Depending on where you live, you may have a variety of fledglings visiting you all summer long as some birds have two or more broods. Generally, the juvenile phase lasts about four weeks for most feeder birds.

Additional Sources:

https://www.audubon.org/news/birdist-rule-57-its-summer-watch-out-juveniles

Types of Sparrows

Once you become a bird watcher, you become aware that many facts you took for granted are not 100% accurate. For example, “call a spade a spade” or “call a sparrow a sparrow.” Not necessarily untrue. However, there are twenty-one different types of sparrows listed in my Eastern North America bird book. So “sparrow” is clearly not specific enough.

I want to take some time in this post to point out of the differences between some of the most common sparrows, so you can begin to notice them yourselves. I am going to focus on four: House Sparrows, Chipping Sparrows, Song Sparrows and White-Throated Sparrows.

The House Sparrow is the most obvious starting point. Ubiquitous, especially whenever food is out for the taking, you see them in yards, woods, parks and city streets. I have so many of the little guys in my yard at this point I think they may have started having extra broods just because of my feeders.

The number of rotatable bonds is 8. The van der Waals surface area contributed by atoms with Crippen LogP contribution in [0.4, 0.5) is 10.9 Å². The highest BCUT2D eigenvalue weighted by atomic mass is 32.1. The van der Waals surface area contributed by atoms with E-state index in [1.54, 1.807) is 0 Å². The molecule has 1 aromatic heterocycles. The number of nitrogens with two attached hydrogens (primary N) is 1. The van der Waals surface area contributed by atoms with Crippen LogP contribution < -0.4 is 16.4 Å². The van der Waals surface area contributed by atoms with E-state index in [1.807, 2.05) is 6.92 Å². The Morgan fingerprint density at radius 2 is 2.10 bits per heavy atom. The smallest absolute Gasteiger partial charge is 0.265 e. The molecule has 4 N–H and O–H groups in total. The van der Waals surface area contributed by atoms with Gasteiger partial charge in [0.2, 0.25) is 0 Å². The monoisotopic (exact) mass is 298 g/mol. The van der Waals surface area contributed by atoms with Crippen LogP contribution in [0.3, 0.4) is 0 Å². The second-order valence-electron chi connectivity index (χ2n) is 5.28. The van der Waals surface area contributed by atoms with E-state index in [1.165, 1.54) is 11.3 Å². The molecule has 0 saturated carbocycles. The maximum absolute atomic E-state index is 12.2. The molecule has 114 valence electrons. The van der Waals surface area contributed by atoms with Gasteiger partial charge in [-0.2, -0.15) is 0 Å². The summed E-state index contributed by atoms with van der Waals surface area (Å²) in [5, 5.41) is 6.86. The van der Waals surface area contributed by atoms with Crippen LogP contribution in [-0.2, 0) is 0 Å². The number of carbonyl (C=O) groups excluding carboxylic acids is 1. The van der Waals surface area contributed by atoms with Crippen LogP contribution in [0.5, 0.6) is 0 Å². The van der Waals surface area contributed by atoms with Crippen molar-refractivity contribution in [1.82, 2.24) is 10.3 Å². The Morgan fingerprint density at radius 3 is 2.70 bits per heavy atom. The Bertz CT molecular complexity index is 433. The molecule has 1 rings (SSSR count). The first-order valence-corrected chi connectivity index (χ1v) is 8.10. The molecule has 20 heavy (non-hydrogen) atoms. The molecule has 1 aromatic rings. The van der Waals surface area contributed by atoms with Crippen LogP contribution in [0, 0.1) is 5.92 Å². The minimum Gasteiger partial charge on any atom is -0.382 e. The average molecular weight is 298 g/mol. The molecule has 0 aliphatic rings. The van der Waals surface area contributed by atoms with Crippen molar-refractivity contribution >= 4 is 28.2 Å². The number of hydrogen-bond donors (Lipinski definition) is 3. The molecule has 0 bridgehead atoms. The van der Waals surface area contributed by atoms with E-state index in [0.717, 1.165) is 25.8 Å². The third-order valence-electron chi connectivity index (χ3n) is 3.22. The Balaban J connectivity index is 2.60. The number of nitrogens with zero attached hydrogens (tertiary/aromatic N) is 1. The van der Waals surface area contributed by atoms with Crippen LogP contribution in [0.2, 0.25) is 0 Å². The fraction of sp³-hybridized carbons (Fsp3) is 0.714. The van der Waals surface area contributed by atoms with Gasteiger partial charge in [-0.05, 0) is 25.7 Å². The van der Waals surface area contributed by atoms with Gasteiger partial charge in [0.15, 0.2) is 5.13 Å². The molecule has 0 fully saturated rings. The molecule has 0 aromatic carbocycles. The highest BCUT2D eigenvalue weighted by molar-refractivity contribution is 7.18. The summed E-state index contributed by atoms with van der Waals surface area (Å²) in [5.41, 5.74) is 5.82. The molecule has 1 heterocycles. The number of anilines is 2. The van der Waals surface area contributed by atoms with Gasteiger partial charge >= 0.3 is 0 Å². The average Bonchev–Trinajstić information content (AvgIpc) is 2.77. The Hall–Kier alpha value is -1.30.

Male and female House Sparrows look different. The males have a whitish-gray belly with a black bib on the upper chest, flanked by a white patch on either side. The black from the bib carries up their neck to under their eyes. A gray cap sits on top of their heads, with two patches of brown running from the sides of their heads into their brown wings, back and tail feathers. The brown on their wings, back and tail is broken up with thin stripes of black.

The females are a bit more muted and boring, but if you look closely their feathers have a few secrets to share. The female’s feathers are mostly tan, with her underbelly being lighter than the feathers on her head and back. If you look closely you will notice she has a light stripe on both sides of her head which include her eyes. The wings of the female are similar to her male counterpart, being a darker brown, with stripes of white and black mixed in.